Should I Buy this Game?

Like someone who has overindulged at a buffet and has come to regret their choices, I admit that sometimes I overdo it on the board game front.  In response to these situations I have created a series of questions that I ask myself before purchasing a new game.  I created this list with the sole intention of not necessarily buying fewer games (that’s potentially a topic for another day), but making better choices when deciding to buy a game or give it a miss.

Keep in mind this list is my personal list and it is from the perspective of a gamer, not a collector; I ultimately want games that I will play.  So without further ado, I hope that you can learn from some of my mistakes, because I have made all of them!

Do I think I will love this game, or do I just love the idea?

Like a movie trailer or plot synopsis, sometimes a game sounds amazing on paper, be it the experience it promises or the theme, and while these do help, it might be better to give it a miss if the gameplay itself does not sound enjoyable.  With that said, don’t be afraid to try new things; just don’t hinge everything on the idea or theme of the game.

What is the likelihood that I will have the right number of players for this game?

Try to choose games that accommodate the size of the groups you play with.  If you never have the right player count for a good experience of the game, this game is not getting played.

Side-note: The player counts listed on game boxes can be deceitfully optimistic.  To find out how other gamers feel about how a game plays at different player counts, visit the game’s listing on Board Game Geek.

Will this game go down well with my gaming group/family/friends?

A game is an experience that should be enjoyed by all of the players at the table.  Try to find games of complexity, theme, and mechanics that will be enjoyed by everyone at the table.  Please don’t knowingly subject others to gaming experiences that they will find unpleasant; we want to grow the hobby, not shrink it! 

Are my eyes bigger than my table?

With the production quality of games going up, so is the physical table space needed to play some of them.  If you are not going to have somewhat regular access to a large enough table to play this game, chances of it getting played are not good.

Have I read the rulebook?

The biggest, most impactful and positive change I have made to my purchasing habits is to not buy a game without having read the rulebook first.  One of the biggest barriers I have found to getting a game played is the rulebook.  If you cannot bring yourself to read the rulebook, for whatever reason, you are not going to play that game.  At some point, even if the game is taught to you or you watch a tutorial video, you are going to have to reference the rulebook.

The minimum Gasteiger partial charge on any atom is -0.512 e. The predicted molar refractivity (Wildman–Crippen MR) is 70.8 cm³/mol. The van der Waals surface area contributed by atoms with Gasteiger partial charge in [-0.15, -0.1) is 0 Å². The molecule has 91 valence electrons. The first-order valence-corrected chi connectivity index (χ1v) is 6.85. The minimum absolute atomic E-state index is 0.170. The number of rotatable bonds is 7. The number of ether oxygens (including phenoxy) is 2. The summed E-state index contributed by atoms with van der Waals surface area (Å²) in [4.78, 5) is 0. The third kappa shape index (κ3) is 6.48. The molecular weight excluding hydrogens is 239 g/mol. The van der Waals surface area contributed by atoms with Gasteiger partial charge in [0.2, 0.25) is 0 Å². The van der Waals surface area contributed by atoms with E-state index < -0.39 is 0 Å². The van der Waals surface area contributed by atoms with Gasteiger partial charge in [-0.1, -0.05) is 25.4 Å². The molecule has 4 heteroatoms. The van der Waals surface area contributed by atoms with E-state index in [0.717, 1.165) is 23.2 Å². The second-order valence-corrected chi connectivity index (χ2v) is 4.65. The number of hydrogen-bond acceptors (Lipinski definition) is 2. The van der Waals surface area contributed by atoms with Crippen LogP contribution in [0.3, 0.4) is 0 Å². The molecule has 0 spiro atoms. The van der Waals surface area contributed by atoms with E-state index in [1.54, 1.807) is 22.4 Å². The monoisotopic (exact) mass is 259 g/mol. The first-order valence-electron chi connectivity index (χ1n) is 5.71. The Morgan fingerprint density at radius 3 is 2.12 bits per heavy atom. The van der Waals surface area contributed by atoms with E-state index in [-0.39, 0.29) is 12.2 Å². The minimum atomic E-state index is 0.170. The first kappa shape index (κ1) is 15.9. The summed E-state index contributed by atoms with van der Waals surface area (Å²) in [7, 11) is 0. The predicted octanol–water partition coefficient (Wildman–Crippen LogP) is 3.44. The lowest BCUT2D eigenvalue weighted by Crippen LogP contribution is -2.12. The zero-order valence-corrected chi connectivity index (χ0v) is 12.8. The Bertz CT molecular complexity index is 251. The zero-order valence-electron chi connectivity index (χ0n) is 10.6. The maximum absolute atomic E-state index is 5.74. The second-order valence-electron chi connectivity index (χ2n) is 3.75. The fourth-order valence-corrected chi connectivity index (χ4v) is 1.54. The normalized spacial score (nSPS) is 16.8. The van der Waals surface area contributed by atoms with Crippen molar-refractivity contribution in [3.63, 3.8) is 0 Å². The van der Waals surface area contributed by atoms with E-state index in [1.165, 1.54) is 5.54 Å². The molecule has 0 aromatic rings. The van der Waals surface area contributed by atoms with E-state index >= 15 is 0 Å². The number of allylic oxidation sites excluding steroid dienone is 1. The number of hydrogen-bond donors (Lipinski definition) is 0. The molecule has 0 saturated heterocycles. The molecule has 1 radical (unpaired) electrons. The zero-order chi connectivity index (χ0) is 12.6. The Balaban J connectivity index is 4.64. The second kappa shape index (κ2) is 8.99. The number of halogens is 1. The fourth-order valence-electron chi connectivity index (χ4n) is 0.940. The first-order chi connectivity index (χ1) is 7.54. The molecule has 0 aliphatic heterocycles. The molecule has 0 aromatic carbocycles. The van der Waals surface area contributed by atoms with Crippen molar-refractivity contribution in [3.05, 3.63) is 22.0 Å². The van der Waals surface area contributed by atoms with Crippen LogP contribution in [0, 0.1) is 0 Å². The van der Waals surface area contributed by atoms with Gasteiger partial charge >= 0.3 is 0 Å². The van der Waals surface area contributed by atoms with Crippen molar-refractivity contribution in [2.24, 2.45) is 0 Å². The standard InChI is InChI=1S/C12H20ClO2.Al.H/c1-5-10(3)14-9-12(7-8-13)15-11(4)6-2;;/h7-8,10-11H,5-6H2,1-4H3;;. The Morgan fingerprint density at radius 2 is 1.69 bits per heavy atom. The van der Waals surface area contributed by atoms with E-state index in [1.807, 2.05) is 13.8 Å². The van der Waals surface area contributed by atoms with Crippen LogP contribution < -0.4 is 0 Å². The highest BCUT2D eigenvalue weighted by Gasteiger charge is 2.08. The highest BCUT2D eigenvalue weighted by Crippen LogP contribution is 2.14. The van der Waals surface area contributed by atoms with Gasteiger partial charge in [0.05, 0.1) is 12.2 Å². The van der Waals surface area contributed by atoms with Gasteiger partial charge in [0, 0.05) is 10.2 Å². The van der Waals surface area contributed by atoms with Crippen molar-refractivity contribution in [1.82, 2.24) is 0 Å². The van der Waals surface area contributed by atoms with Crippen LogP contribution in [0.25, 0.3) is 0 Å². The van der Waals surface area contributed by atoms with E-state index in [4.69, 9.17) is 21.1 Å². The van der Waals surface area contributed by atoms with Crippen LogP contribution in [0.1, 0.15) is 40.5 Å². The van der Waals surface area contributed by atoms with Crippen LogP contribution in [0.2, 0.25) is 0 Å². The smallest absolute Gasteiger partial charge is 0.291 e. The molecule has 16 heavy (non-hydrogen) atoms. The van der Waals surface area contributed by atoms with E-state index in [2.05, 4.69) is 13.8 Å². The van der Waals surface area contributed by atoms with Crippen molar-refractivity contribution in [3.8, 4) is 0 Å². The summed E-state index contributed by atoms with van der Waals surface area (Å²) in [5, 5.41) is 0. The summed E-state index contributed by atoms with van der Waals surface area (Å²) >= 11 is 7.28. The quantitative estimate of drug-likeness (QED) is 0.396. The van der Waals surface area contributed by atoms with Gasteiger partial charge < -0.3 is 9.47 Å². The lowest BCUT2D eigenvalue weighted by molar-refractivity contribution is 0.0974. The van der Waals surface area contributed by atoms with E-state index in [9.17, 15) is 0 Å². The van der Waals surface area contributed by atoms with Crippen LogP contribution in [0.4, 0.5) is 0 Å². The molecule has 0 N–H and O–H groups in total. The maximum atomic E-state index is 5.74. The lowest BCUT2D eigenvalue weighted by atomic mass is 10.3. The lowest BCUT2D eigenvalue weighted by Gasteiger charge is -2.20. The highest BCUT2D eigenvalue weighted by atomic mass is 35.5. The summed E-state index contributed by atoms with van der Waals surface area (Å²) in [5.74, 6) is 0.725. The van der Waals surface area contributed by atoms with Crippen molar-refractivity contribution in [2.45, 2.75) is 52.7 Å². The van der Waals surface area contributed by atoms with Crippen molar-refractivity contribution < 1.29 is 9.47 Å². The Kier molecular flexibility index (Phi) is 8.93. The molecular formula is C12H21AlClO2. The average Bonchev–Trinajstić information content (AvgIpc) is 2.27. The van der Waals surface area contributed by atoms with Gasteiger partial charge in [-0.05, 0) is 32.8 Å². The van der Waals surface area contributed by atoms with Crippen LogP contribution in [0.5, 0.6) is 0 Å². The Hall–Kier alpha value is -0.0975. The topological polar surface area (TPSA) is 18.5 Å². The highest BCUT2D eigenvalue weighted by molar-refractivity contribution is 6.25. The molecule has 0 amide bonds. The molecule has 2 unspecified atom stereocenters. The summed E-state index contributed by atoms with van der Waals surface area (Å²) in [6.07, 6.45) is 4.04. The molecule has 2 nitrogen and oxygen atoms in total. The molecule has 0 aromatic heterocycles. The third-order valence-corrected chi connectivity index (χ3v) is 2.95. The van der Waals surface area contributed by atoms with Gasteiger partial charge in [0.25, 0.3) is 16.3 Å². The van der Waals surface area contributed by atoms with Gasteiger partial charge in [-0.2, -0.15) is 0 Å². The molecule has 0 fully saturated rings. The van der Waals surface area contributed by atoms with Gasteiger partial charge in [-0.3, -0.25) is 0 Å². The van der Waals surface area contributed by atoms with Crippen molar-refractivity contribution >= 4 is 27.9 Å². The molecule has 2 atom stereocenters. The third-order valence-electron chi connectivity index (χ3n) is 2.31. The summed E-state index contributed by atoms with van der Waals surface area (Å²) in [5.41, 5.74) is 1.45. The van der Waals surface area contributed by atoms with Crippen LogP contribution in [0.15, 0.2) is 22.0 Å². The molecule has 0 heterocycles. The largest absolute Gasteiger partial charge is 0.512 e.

Side-note: Along with playing more games, the more rulebooks that you read, the better you will become at gauging games and whether they are right for you.

Is this game too similar to something I already own?

This is a bit of a sneaky one because you will come across games that play very similarly, or sometimes even outright identically.  What I have found is that if I have a few games that are too similar, one ends up being played and the other does not.  If this game seems too similar to a game you already own, ask yourself this, does this game add anything new or different (i.e. in terms of complexity, mechanisms, play time etc.)? 

Side-note: This is not to say you should only have one game of a type.  It is okay to have multiple games in the same broad mechanical genre (i.e. worker placement, deck building etc.), but ideally each game within a mechanical genre should differentiate itself enough from the others.

Do I have the space to store this game?

Space may be at a premium, if so, does the physical space this game will take up make sense for the experience that it will deliver?  

Is this game worth it?

Don’t think of worth only in terms of a financial expense but instead ask yourself this, will the enjoyment gained from this game be worth the time, money, and effort spent, or could they be better spent elsewhere?

How is my unplayed games shelf looking?

I am not going to call it the shelf of shame; it is the shelf of potential because each one of those games you purchased was a promise that you were going to have a good time with others.  Sometimes we shouldn’t be looking afar for greener pastures when they are right at hand.

Do I really want this game, or is this an impulse purchase?

Be honest with yourself, do you really want this game, or are you just buying something for the sake of buying something?   The hedonistic treadmill is one hell of a drug!

As a closing note, don’t be afraid to go out on a limb, try different games, and even have a few aspirational games tucked away for that magical moment when the stars align.  At the end of the day, these are just some suggestions to think about.  Do what makes you happy!